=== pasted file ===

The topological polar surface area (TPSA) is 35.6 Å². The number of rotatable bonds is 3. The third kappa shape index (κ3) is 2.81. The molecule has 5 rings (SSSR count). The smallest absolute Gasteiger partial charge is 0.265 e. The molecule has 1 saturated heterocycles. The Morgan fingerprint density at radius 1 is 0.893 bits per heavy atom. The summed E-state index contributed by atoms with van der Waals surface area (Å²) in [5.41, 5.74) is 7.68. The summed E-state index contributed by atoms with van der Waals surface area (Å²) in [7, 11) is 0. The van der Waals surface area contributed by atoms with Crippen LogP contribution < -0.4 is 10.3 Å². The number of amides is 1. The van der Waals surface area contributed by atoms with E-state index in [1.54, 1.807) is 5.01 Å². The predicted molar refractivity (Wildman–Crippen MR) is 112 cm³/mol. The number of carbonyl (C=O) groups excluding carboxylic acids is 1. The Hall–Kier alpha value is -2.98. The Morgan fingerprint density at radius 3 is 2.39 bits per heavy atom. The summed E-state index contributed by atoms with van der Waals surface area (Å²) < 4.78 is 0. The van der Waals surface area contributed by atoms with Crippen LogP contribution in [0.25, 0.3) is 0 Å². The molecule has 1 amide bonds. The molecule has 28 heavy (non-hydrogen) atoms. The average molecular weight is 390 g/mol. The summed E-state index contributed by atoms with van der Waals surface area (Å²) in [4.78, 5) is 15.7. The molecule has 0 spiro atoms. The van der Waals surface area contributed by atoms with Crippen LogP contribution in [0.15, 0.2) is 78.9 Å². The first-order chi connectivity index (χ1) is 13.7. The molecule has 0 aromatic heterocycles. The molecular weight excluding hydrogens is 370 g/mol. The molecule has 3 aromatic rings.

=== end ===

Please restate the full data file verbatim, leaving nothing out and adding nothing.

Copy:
The topological polar surface area (TPSA) is 35.6 Å². The number of rotatable bonds is 3. The third kappa shape index (κ3) is 2.81. The molecule has 5 rings (SSSR count). The smallest absolute Gasteiger partial charge is 0.265 e. The molecule has 1 saturated heterocycles. The Morgan fingerprint density at radius 1 is 0.893 bits per heavy atom. The summed E-state index contributed by atoms with van der Waals surface area (Å²) in [5.41, 5.74) is 7.68. The summed E-state index contributed by atoms with van der Waals surface area (Å²) in [7, 11) is 0. The van der Waals surface area contributed by atoms with Crippen LogP contribution < -0.4 is 10.3 Å². The number of amides is 1. The van der Waals surface area contributed by atoms with E-state index in [1.54, 1.807) is 5.01 Å². The predicted molar refractivity (Wildman–Crippen MR) is 112 cm³/mol. The number of carbonyl (C=O) groups excluding carboxylic acids is 1. The Hall–Kier alpha value is -2.98. The Morgan fingerprint density at radius 3 is 2.39 bits per heavy atom. The summed E-state index contributed by atoms with van der Waals surface area (Å²) < 4.78 is 0. The van der Waals surface area contributed by atoms with Crippen LogP contribution in [0.25, 0.3) is 0 Å². The molecule has 1 amide bonds. The molecule has 28 heavy (non-hydrogen) atoms. The average molecular weight is 390 g/mol. The summed E-state index contributed by atoms with van der Waals surface area (Å²) in [4.78, 5) is 15.7. The molecule has 0 spiro atoms. The van der Waals surface area contributed by atoms with Crippen LogP contribution in [0.15, 0.2) is 78.9 Å². The first-order chi connectivity index (χ1) is 13.7. The molecule has 0 aromatic heterocycles. The molecular weight excluding hydrogens is 370 g/mol. The molecule has 3 aromatic rings.